KDPOF welcomes proposed IEEE optical multi-gigabit automotive Ethernet standard 802.3 achieving milestone

At the 30th International Conference for Plastic Optical Fibers, POF 2022, from September 26 to 28, 2022 in Bilbao, Spain, César Esteban will present “The Optical In-vehicle Network” on Monday, September 26, at 10:45. Following an update on the latest achievements and an outlook to future technology, he will also address traditional concerns about optical in automotive, including: cost, cable bending radius, vibrations, mechanical stress (tension, torsion, dynamic cycling), temperature, dirty environment, and port dimensions (PCB area and area of the optical header on the ECU front panel).

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Carlos Pardo is CEO and Co-founder of KDPOF

From September 18 to 22, 2022, the European Conference on Optical Communication (ECOC) will take place in Basel, Switzerland. KDPOF is proud to be part of the program at the continent’s largest event in the field and one of the most prestigious and traditional events on optical communications worldwide. On September 19 at 16:00, Carlos Pardo, CEO and Co-founder of KDPOF, will present “Latest innovations and optical fiber benefits in the automotive and industrial sector”. In addition, Dr. Joseph Pankert, VP Product Management at Trumpf Photonic Components, and Rubén Pérez-Aranda, CTO and Co-founder at KDPOF, will present “980nm VCSELs: New Standard in Automotive” on September 21 at 15:15. Read more

César Esteban is Applications and Support Manager at KDPOF

César Esteban from KDPOF, in his technical workshop at the Wire Harness Congress on September 20, 2022 at 15:30 in Landshut, Germany, will display the benefits of optical communications for the in-vehicle network.

As the challenges of multi-gigabit increase, costs should not increase at the same scale. Optical provides a low-cost, robust, and reliable solution for the in-vehicle wiring system. Optical’s EMC superior performance prevents the need for heavy, bulky, expensive cables with rigid and age-prone shielding. The inherent galvanic isolation of optical fiber solves the ground loop issues and the return currents through cable shielding. Read more

INNOVA ICAI Forum: Talk with Carlos Pardo about Future Automotive Connectivity

On September 29, 2022 at the INNOVA ICAI Forum in Madrid, Carlos Pardo will speak about “Towards the connectivity of the future in the automotive sector”. In the interview with Javier Villacampa, Innovation Director of Grupo Antolin, Carlos Pardo will discuss the connectivity of the future in the automotive sector and the role of KDPOF in these major changes.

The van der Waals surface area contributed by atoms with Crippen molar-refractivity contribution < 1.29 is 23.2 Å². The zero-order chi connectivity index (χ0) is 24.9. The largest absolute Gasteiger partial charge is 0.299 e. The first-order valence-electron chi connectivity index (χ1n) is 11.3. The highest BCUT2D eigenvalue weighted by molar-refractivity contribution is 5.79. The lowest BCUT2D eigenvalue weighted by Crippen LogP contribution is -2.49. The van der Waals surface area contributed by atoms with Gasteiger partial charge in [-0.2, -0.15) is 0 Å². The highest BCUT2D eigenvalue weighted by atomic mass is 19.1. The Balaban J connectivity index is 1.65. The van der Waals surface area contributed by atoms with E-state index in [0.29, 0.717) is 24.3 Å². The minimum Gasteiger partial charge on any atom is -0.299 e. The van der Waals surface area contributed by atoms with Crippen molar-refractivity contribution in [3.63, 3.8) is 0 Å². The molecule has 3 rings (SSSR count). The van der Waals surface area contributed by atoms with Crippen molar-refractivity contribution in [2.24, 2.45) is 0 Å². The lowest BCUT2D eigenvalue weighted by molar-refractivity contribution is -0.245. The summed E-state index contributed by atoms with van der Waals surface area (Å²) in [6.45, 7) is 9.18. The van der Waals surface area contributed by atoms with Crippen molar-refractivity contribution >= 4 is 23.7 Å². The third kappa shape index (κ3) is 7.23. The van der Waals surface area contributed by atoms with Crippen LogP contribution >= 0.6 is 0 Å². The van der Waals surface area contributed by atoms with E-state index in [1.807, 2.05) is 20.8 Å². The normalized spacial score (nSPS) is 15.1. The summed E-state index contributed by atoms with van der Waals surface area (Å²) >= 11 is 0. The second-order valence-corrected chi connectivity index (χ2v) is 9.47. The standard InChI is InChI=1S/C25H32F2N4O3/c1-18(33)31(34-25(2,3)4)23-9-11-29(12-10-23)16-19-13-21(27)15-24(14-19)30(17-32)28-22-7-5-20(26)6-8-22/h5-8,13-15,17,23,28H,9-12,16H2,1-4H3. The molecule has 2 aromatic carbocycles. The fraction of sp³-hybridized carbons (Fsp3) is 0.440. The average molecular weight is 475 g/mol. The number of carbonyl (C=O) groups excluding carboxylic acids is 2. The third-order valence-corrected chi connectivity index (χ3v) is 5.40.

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KDPOF designs first optical 1000BASE-RH SFP module

KDPOF has developed and validated the first 1000BASE-RH SFP module for optical gigabit connectivity in vehicles. The design of the new small form-factor pluggable transceiver module is based on a standard SFP supporting MSA registers via I2C bus. The module can operate at 100 and 1,000 Mb/s. It integrates the whole 1000BASE-RHC PHY and the header connector for SI-POF optical harness. “Our new SFP module has been tested and validated in a functional demo recently,” stated Carlos Pardo. “We are proud to accomplish the first milestone for future commercial optical 1000BASE-RH SFP modules, which will integrate into the optical ecosystem in automotive.”

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Carlos Pardo is CEO and Co-founder of KDPOF

The forecasts for next year are better but will not be able to overcome the demand from the automotive industry and the other industries that need these components. Francisco Quatrin from Portal Movilidad has spoken with KDPOF CEO Carlos Pardo.

The semiconductor industry will not recover until 2024: What will happen to electric vehicles?

The microchip crisis that began in 2020 still seems to have no end. The industry predicted its end within the next few months, but the sector warns that it will have to wait at least two years for the situation to normalize. 2024 is the year that resonates among microchip and semiconductor industry specialists. “It took us almost a year to manufacture something that should be ready in four months,” says Carlos Pardo.

The shortage crisis was caused by three factors that converged at the beginning of the pandemic.

Firstly, it was caused by the fact that half of the world’s production means slowed down their production due to the health crisis. But on the other hand, demand for electronic devices soared. “Everyone had to connect from home, so the demand for tablets, computers and phones grew exponentially,” says Pardo.

A second factor was the automotive industry, which, when the quarantines began, its production was greatly reduced and so was demand. People stopped buying cars. There was a mismatch in global supply there because the demand for microchips was going into the production of other items and not the automobile. “When the automotive sector woke up, it started to want to produce and there was no capacity to support that demand, which was outstripped by supply,” explains KDPOF’s CEO. A conventional car needs up to 10 different types of microchips ranging from 65 nanometers to 85 nanometers, in the conventional. In other cases, there may be 180 and 190 or 16.